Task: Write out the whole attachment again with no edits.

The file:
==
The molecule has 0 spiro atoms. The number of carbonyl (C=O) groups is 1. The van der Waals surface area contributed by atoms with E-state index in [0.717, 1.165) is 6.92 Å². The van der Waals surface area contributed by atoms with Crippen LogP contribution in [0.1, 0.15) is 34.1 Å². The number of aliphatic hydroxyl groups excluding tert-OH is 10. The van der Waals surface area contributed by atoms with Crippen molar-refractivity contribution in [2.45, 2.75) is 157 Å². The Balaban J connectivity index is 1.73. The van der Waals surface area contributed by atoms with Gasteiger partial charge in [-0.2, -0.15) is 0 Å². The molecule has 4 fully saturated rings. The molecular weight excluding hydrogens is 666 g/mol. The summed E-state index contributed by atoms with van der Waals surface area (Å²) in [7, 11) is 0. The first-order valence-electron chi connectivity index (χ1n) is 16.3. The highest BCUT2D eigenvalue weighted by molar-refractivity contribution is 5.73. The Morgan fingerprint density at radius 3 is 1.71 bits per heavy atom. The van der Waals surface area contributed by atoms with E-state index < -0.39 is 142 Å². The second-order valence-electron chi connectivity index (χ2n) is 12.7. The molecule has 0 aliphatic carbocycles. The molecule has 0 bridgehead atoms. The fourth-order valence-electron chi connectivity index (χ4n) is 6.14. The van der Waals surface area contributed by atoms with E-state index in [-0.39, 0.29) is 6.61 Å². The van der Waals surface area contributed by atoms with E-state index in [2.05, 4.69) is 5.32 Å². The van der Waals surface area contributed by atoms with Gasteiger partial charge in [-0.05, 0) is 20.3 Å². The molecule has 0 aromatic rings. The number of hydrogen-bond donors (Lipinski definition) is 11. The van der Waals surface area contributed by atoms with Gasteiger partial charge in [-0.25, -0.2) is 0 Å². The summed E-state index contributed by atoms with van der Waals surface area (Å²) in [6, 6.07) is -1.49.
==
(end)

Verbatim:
The molecule has 0 spiro atoms. The number of carbonyl (C=O) groups is 1. The van der Waals surface area contributed by atoms with E-state index in [0.717, 1.165) is 6.92 Å². The van der Waals surface area contributed by atoms with Crippen LogP contribution in [0.1, 0.15) is 34.1 Å². The number of aliphatic hydroxyl groups excluding tert-OH is 10. The van der Waals surface area contributed by atoms with Crippen molar-refractivity contribution in [2.45, 2.75) is 157 Å². The Balaban J connectivity index is 1.73. The van der Waals surface area contributed by atoms with Gasteiger partial charge in [-0.2, -0.15) is 0 Å². The molecule has 4 fully saturated rings. The molecular weight excluding hydrogens is 666 g/mol. The summed E-state index contributed by atoms with van der Waals surface area (Å²) in [7, 11) is 0. The first-order valence-electron chi connectivity index (χ1n) is 16.3. The highest BCUT2D eigenvalue weighted by molar-refractivity contribution is 5.73. The Morgan fingerprint density at radius 3 is 1.71 bits per heavy atom. The van der Waals surface area contributed by atoms with E-state index < -0.39 is 142 Å². The second-order valence-electron chi connectivity index (χ2n) is 12.7. The molecule has 0 aliphatic carbocycles. The molecule has 0 bridgehead atoms. The fourth-order valence-electron chi connectivity index (χ4n) is 6.14. The van der Waals surface area contributed by atoms with E-state index in [-0.39, 0.29) is 6.61 Å². The van der Waals surface area contributed by atoms with E-state index in [2.05, 4.69) is 5.32 Å². The van der Waals surface area contributed by atoms with Gasteiger partial charge in [-0.05, 0) is 20.3 Å². The molecule has 0 aromatic rings. The number of hydrogen-bond donors (Lipinski definition) is 11. The van der Waals surface area contributed by atoms with Gasteiger partial charge in [-0.25, -0.2) is 0 Å². The summed E-state index contributed by atoms with van der Waals surface area (Å²) in [6, 6.07) is -1.49.